Overview of the World Internet Project

The World Internet Project (WIP) is a major international collaborative project that examines the social, political and economic impact of the Internet and other new technologies. Founded in 1999 by the Annenberg School Center for the Digital Future at the University of Southern California (USC), formerly the UCLA Center for Communication Policy, in collaboration with research centres in Singapore and Italy, WIP now has 28 partners in countries and regions all over the world. Canada, through the Canadian Internet Project and the Canadian Media Research Consortium, became a member in 2003.

Based at universities and research institutes around the world, WIP conducts detailed research, generates many publications and holds annual conferences that examine the impact of new technologies. WIP is committed to sharing the results of its work with leaders in the policy, government and business communities, as well as with journalists, parents, teachers and interested citizens.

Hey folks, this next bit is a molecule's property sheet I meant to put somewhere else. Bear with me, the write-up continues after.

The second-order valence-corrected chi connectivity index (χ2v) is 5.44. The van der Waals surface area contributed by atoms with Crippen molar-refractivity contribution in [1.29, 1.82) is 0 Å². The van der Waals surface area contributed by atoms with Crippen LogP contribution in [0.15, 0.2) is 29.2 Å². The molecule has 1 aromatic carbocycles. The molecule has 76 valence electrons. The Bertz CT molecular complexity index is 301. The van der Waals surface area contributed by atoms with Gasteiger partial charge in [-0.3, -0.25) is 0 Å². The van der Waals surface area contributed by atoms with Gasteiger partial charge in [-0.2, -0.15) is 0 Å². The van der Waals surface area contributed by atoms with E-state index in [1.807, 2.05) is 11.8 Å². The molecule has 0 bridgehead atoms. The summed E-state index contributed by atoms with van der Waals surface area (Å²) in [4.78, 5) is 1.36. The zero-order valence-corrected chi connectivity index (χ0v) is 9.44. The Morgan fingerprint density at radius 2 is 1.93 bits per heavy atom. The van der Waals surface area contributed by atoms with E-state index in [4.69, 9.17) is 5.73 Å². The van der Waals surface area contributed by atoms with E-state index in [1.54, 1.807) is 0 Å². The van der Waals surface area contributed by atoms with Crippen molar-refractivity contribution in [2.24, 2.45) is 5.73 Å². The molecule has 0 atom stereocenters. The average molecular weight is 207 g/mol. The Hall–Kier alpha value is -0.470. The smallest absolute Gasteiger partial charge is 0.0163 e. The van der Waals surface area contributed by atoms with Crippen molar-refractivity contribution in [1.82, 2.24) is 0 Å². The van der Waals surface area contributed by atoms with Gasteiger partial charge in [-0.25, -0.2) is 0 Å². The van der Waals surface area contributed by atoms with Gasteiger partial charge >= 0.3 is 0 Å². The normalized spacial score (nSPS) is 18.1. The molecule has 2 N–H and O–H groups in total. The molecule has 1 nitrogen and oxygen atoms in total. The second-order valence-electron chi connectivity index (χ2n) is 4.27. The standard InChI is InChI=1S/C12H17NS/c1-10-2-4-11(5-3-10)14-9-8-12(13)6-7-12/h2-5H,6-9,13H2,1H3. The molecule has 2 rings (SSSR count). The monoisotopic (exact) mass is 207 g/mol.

All research projects are independently funded within member countries. While each national study is responsible for creating its own project and research methodology, every survey conducted includes a subset of approximately 30 questions asked of all respondents, which constitutes the basis for international comparison.

Members of WIP believe that the Internet and related digital technologies are transforming our social, political and economic lives and that the Internet will have a profound and important cultural influence on all societies. With this in mind, WIP is designed to document the social, economic and political transformations that are emerging as the Internet expands and evolves. The international comparisons made possible by WIP are essential to understanding the global changes that the new media area creating and enabling.

For further information on WIP and its members, see www.worldinternetproject.net.